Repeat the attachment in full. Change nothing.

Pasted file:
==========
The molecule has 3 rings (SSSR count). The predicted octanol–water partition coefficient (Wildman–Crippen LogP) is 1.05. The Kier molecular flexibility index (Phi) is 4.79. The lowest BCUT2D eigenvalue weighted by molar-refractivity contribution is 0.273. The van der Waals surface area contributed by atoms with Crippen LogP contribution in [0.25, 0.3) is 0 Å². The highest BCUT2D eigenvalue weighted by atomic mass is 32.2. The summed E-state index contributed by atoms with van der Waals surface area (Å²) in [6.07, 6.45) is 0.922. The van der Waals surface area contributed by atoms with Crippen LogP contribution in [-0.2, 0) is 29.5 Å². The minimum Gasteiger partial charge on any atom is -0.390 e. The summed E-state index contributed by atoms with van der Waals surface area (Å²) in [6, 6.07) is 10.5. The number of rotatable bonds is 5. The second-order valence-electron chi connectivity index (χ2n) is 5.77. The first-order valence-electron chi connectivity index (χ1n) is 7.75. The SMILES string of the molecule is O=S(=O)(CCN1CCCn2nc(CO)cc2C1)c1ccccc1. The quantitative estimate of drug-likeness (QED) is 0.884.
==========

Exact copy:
The molecule has 3 rings (SSSR count). The predicted octanol–water partition coefficient (Wildman–Crippen LogP) is 1.05. The Kier molecular flexibility index (Phi) is 4.79. The lowest BCUT2D eigenvalue weighted by molar-refractivity contribution is 0.273. The van der Waals surface area contributed by atoms with Crippen LogP contribution in [0.25, 0.3) is 0 Å². The highest BCUT2D eigenvalue weighted by atomic mass is 32.2. The summed E-state index contributed by atoms with van der Waals surface area (Å²) in [6.07, 6.45) is 0.922. The van der Waals surface area contributed by atoms with Crippen LogP contribution in [-0.2, 0) is 29.5 Å². The minimum Gasteiger partial charge on any atom is -0.390 e. The summed E-state index contributed by atoms with van der Waals surface area (Å²) in [6, 6.07) is 10.5. The number of rotatable bonds is 5. The second-order valence-electron chi connectivity index (χ2n) is 5.77. The first-order valence-electron chi connectivity index (χ1n) is 7.75. The SMILES string of the molecule is O=S(=O)(CCN1CCCn2nc(CO)cc2C1)c1ccccc1. The quantitative estimate of drug-likeness (QED) is 0.884.